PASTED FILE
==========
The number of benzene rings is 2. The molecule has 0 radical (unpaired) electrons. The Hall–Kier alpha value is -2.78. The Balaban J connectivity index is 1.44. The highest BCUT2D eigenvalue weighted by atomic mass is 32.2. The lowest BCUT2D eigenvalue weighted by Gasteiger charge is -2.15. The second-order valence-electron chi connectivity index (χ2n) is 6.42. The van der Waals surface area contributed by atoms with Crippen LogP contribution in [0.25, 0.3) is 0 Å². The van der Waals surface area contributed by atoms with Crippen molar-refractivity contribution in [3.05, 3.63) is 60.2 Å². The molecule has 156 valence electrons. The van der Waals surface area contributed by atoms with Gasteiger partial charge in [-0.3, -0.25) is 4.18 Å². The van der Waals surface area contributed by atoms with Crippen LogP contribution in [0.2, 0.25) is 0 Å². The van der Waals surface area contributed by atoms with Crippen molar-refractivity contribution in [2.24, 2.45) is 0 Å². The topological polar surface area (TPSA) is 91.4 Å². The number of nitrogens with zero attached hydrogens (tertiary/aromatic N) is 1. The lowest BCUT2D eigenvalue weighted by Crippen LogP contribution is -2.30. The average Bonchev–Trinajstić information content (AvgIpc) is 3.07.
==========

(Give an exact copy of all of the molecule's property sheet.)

The number of benzene rings is 2. The molecule has 0 radical (unpaired) electrons. The Hall–Kier alpha value is -2.78. The Balaban J connectivity index is 1.44. The highest BCUT2D eigenvalue weighted by atomic mass is 32.2. The lowest BCUT2D eigenvalue weighted by Gasteiger charge is -2.15. The second-order valence-electron chi connectivity index (χ2n) is 6.42. The van der Waals surface area contributed by atoms with Crippen LogP contribution in [0.25, 0.3) is 0 Å². The van der Waals surface area contributed by atoms with Crippen molar-refractivity contribution in [3.05, 3.63) is 60.2 Å². The molecule has 156 valence electrons. The van der Waals surface area contributed by atoms with Gasteiger partial charge in [-0.3, -0.25) is 4.18 Å². The van der Waals surface area contributed by atoms with Crippen LogP contribution in [0.2, 0.25) is 0 Å². The van der Waals surface area contributed by atoms with Crippen molar-refractivity contribution in [2.24, 2.45) is 0 Å². The topological polar surface area (TPSA) is 91.4 Å². The number of nitrogens with zero attached hydrogens (tertiary/aromatic N) is 1. The lowest BCUT2D eigenvalue weighted by Crippen LogP contribution is -2.30. The average Bonchev–Trinajstić information content (AvgIpc) is 3.07.